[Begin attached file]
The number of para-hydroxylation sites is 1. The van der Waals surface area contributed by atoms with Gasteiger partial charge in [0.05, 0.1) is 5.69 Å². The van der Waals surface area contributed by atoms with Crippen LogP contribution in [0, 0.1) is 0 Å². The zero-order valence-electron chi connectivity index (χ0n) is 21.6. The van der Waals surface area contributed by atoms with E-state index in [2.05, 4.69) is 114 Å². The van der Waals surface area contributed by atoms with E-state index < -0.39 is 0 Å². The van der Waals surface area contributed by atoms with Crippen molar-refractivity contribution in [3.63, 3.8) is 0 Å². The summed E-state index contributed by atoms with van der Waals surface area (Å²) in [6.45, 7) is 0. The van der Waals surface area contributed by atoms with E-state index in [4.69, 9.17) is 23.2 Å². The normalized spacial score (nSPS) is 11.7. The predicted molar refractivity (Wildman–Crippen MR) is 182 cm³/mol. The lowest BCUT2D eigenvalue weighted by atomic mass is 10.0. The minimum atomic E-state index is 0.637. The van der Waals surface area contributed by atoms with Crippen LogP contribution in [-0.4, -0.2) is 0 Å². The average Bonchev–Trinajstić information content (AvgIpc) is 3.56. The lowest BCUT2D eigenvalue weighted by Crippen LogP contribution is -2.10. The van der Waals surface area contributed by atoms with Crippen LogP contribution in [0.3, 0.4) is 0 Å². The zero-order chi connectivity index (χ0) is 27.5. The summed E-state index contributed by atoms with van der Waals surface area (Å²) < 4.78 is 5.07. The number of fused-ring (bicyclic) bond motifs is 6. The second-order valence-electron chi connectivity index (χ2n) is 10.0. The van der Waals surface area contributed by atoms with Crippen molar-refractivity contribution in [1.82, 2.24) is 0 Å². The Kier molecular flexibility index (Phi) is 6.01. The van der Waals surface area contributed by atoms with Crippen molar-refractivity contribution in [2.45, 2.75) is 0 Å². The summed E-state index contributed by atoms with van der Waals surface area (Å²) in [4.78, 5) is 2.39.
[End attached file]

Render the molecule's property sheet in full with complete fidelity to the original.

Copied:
The number of para-hydroxylation sites is 1. The van der Waals surface area contributed by atoms with Gasteiger partial charge in [0.05, 0.1) is 5.69 Å². The van der Waals surface area contributed by atoms with Crippen LogP contribution in [0, 0.1) is 0 Å². The zero-order valence-electron chi connectivity index (χ0n) is 21.6. The van der Waals surface area contributed by atoms with E-state index in [2.05, 4.69) is 114 Å². The van der Waals surface area contributed by atoms with E-state index < -0.39 is 0 Å². The van der Waals surface area contributed by atoms with Crippen molar-refractivity contribution in [3.63, 3.8) is 0 Å². The summed E-state index contributed by atoms with van der Waals surface area (Å²) in [6.45, 7) is 0. The van der Waals surface area contributed by atoms with E-state index in [4.69, 9.17) is 23.2 Å². The normalized spacial score (nSPS) is 11.7. The predicted molar refractivity (Wildman–Crippen MR) is 182 cm³/mol. The lowest BCUT2D eigenvalue weighted by atomic mass is 10.0. The minimum atomic E-state index is 0.637. The van der Waals surface area contributed by atoms with Crippen LogP contribution in [-0.4, -0.2) is 0 Å². The average Bonchev–Trinajstić information content (AvgIpc) is 3.56. The lowest BCUT2D eigenvalue weighted by Crippen LogP contribution is -2.10. The van der Waals surface area contributed by atoms with Crippen LogP contribution in [0.3, 0.4) is 0 Å². The zero-order chi connectivity index (χ0) is 27.5. The summed E-state index contributed by atoms with van der Waals surface area (Å²) < 4.78 is 5.07. The number of fused-ring (bicyclic) bond motifs is 6. The second-order valence-electron chi connectivity index (χ2n) is 10.0. The van der Waals surface area contributed by atoms with Crippen molar-refractivity contribution in [1.82, 2.24) is 0 Å². The Kier molecular flexibility index (Phi) is 6.01. The van der Waals surface area contributed by atoms with Crippen molar-refractivity contribution in [2.45, 2.75) is 0 Å². The summed E-state index contributed by atoms with van der Waals surface area (Å²) in [4.78, 5) is 2.39.